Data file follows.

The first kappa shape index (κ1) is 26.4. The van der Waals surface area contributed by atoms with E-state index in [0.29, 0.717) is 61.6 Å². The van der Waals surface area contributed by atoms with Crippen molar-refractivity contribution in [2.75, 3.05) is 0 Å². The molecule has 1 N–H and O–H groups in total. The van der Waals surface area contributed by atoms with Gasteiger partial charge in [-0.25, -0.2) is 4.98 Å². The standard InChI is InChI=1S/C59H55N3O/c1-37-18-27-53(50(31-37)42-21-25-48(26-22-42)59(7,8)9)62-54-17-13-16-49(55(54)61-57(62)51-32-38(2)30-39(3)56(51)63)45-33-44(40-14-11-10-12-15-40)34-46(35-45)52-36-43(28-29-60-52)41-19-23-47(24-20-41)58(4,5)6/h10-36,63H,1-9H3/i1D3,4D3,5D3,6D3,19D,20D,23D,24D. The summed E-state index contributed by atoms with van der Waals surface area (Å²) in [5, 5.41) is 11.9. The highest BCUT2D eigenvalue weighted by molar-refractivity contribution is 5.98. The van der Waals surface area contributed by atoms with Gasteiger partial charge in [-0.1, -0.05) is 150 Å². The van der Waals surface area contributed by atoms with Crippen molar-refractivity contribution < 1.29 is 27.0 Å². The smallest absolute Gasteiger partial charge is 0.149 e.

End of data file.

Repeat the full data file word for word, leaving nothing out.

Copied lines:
The first kappa shape index (κ1) is 26.4. The van der Waals surface area contributed by atoms with E-state index in [0.29, 0.717) is 61.6 Å². The van der Waals surface area contributed by atoms with Crippen molar-refractivity contribution in [2.75, 3.05) is 0 Å². The molecule has 1 N–H and O–H groups in total. The van der Waals surface area contributed by atoms with Gasteiger partial charge in [-0.25, -0.2) is 4.98 Å². The standard InChI is InChI=1S/C59H55N3O/c1-37-18-27-53(50(31-37)42-21-25-48(26-22-42)59(7,8)9)62-54-17-13-16-49(55(54)61-57(62)51-32-38(2)30-39(3)56(51)63)45-33-44(40-14-11-10-12-15-40)34-46(35-45)52-36-43(28-29-60-52)41-19-23-47(24-20-41)58(4,5)6/h10-36,63H,1-9H3/i1D3,4D3,5D3,6D3,19D,20D,23D,24D. The summed E-state index contributed by atoms with van der Waals surface area (Å²) in [5, 5.41) is 11.9. The highest BCUT2D eigenvalue weighted by molar-refractivity contribution is 5.98. The van der Waals surface area contributed by atoms with Gasteiger partial charge in [-0.1, -0.05) is 150 Å². The van der Waals surface area contributed by atoms with Crippen molar-refractivity contribution < 1.29 is 27.0 Å². The smallest absolute Gasteiger partial charge is 0.149 e.